No need to be discreet when taking photos of strangers without asking
The lack of privacy is evident in China. Over here it is totally OK to ask each other about everything from your monthly salary to why you aren't married yet. (Anyone who has lived in China for more than a month probably nods their head in recognition now). But then there is another sort of 'breach' of privacy, that probably doesn't even cross the mind of some of you, unless you come from an as 'private sphere concerned' country as I do: in Sweden there should be clearly visible spaces between people in a line to the ATM, also, even if someone is wearing a pink bunny costume and walking down the street, you only glance at him discreetly, rather than staring and pointing (until he has passed you, then you are free to turn around and stare and go 'OH MY GOSH! Did you just see that?! What was he thinking stepping out dressed like that!').
But in China, it is totally acceptable to stare, to point, to wave hello to strangers (not to mention to yell 'HELLO!' to strangers, even if you're just passing them with your car), and just to be... curious in general. When first moved here I found the shameless staring from strangers to be the one thing I couldn't get used to. I always thought there was something wrong with me, like a big snot coming out from my nose, ketchup on my top or that I'd forgotten to pull up my zipper. Then, I remember the first time I tried to read a Chinese newspaper in the Shanghai metro, and I found five other Chinese people to be reading the very same page as me, over my shoulder. First I got annoyed, thinking 'what the h***, get your own paper!' But then I started thinking and realized that... 'what's the harm? They are only reading the same page as me?' and stopped caring.
Yesterday I was sitting at a cafe trying to learn 79 new characters when I saw a young Chinese girl sitting opposite me next to the window, reading and filling in some papers. Outside the window was a parking guard, who must have been bored to death with telling cars where and where not to park, because he was leaning onto the window, squinting, and reading the same paper as the young girl. It must have been something kind of amusing, because at times he sniggered. (I also assume he was a bit of a slow reader because when she turned the page over I could see that he got slightly annoyed. For a short moment I almost expected him to bang on the window and mouth something like 'turn back the page, I wasn't finished!', but then reality checked back into me). It looked so funny, especially the fact that the girl was so oblivious to it.
At various times when I have been waiting for my train to Shanghai at Suzhou's train station I have picked up my Chinese books or flash cards and tried to study. But it doesn't really work. It takes less than 40 seconds before a small circle of Chinese people form around me, telling me that 'those simple characters even my son knows, and he is only 8!' or that I am writing with the wrong stroke order (however, that I am 'not bad for being a laowai.') It's cute and helpful at some times, and annoying those days when I really just want to write, and not be compared to someone's five year old genius son (I already get it -they are ALL smarter than me! No need to rub it in).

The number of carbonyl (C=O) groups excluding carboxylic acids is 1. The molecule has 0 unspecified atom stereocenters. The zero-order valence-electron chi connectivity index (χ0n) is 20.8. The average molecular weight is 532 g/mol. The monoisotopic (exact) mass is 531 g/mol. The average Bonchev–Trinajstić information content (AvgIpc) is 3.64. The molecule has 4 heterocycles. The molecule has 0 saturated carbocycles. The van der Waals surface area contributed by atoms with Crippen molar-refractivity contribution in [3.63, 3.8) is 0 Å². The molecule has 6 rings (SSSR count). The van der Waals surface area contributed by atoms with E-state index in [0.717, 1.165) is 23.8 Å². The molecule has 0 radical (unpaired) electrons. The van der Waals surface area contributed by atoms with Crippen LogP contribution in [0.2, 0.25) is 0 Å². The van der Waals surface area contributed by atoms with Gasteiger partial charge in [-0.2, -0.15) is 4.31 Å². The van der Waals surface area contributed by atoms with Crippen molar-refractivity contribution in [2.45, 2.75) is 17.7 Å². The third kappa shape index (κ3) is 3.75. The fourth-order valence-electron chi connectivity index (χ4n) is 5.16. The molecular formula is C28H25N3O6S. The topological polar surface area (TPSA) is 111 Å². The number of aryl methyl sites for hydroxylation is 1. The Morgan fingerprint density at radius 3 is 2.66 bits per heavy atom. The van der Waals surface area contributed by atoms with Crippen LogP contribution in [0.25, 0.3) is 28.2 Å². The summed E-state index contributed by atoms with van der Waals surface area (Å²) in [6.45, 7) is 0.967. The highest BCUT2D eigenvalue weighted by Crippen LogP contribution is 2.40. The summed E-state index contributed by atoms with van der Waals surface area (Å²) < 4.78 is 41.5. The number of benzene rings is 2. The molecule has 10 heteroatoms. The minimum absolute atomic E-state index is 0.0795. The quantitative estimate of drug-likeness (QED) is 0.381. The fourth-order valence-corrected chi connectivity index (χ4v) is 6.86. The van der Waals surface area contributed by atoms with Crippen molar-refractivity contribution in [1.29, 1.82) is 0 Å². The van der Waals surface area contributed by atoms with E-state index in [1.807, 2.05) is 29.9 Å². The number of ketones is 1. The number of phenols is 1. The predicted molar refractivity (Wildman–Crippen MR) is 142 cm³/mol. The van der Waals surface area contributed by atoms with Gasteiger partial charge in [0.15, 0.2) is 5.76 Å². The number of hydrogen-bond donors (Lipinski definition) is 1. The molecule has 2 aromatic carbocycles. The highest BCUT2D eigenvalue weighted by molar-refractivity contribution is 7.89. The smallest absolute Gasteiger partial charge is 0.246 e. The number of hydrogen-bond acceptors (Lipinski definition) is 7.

It's the same when buying groceries here. People are extremely curious to see what I am cooking for dinner, and especially.. how much it costs!! Or, like once at a restaurant, I was having a spicy meal with a friend and we ordered a jug of sweet plum juice (酸梅汤 -suan mei tang) to help us cope with all the chili peppers. The Chinese couple next to us kept looking at our jug, obviously wondering what it was. Some moments later they got up to leave, and the woman walked over to us and looked at the bill that the waiter had already placed on our table.
-Ah, it is suan mei tang they are drinking!! She said loudly to her male company. 20 kuai for a jug!! Too expensive!
And there we were, sipping away.
I actually don't find it as annoying as I thought I first would (only the shameless staring, especially when I am having a bad hair day or is in a generally grumpy mood), but more like... amusing! Obviously, it has also affected me, and turned me into a person that is way too curious and blunt to fit into the Swedish world of 'discreetness' and 'politeness' Only last summer when I was back in Scandinavia I found myself extremely curious at what other people were eating at cafes, how much they spent on shampoos when grocery shopping and how many people ordered beer during lunch hours. My friends almost didn't put up with me, telling me to 'stop staring at strangers' and that I didn't have to stand so close to others while lining up somewhere, and that there was no point giving people who crossed between a line the evil eye, because they were just crossing between the line, and not trying to cut in line. Oh well, what can I say? When in Rome.....